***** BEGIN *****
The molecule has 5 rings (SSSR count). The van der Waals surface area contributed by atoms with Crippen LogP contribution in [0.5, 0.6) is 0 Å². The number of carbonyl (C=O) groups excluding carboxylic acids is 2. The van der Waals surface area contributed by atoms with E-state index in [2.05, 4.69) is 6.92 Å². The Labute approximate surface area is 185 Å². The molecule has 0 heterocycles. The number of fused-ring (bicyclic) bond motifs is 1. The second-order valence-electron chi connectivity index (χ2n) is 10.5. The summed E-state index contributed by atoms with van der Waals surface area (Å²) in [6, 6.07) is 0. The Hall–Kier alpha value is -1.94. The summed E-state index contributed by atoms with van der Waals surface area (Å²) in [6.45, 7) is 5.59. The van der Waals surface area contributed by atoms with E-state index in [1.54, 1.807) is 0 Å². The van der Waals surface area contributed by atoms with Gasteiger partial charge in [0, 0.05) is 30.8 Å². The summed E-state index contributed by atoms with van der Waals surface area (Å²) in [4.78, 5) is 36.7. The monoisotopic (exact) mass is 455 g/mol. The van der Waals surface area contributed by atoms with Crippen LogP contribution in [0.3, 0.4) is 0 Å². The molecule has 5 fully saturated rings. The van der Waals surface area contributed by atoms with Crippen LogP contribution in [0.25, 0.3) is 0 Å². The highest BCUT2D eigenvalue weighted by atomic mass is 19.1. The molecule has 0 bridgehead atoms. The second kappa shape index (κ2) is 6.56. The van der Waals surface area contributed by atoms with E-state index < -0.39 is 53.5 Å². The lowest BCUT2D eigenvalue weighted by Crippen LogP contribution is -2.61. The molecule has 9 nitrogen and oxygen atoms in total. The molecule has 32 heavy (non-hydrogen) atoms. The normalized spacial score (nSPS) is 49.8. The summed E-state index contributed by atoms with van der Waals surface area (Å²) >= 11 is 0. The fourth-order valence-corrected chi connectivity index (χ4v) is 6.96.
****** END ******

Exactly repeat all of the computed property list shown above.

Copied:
The molecule has 5 rings (SSSR count). The van der Waals surface area contributed by atoms with Crippen LogP contribution in [0.5, 0.6) is 0 Å². The number of carbonyl (C=O) groups excluding carboxylic acids is 2. The van der Waals surface area contributed by atoms with E-state index in [2.05, 4.69) is 6.92 Å². The Labute approximate surface area is 185 Å². The molecule has 0 heterocycles. The number of fused-ring (bicyclic) bond motifs is 1. The second-order valence-electron chi connectivity index (χ2n) is 10.5. The summed E-state index contributed by atoms with van der Waals surface area (Å²) in [6, 6.07) is 0. The Hall–Kier alpha value is -1.94. The summed E-state index contributed by atoms with van der Waals surface area (Å²) in [6.45, 7) is 5.59. The van der Waals surface area contributed by atoms with E-state index in [1.54, 1.807) is 0 Å². The van der Waals surface area contributed by atoms with Gasteiger partial charge in [0, 0.05) is 30.8 Å². The summed E-state index contributed by atoms with van der Waals surface area (Å²) in [4.78, 5) is 36.7. The monoisotopic (exact) mass is 455 g/mol. The van der Waals surface area contributed by atoms with Crippen LogP contribution in [0.3, 0.4) is 0 Å². The molecule has 5 fully saturated rings. The van der Waals surface area contributed by atoms with Crippen LogP contribution in [0.25, 0.3) is 0 Å². The highest BCUT2D eigenvalue weighted by atomic mass is 19.1. The molecule has 0 bridgehead atoms. The second kappa shape index (κ2) is 6.56. The van der Waals surface area contributed by atoms with E-state index < -0.39 is 53.5 Å². The lowest BCUT2D eigenvalue weighted by Crippen LogP contribution is -2.61. The molecule has 9 nitrogen and oxygen atoms in total. The molecule has 32 heavy (non-hydrogen) atoms. The normalized spacial score (nSPS) is 49.8. The summed E-state index contributed by atoms with van der Waals surface area (Å²) >= 11 is 0. The fourth-order valence-corrected chi connectivity index (χ4v) is 6.96.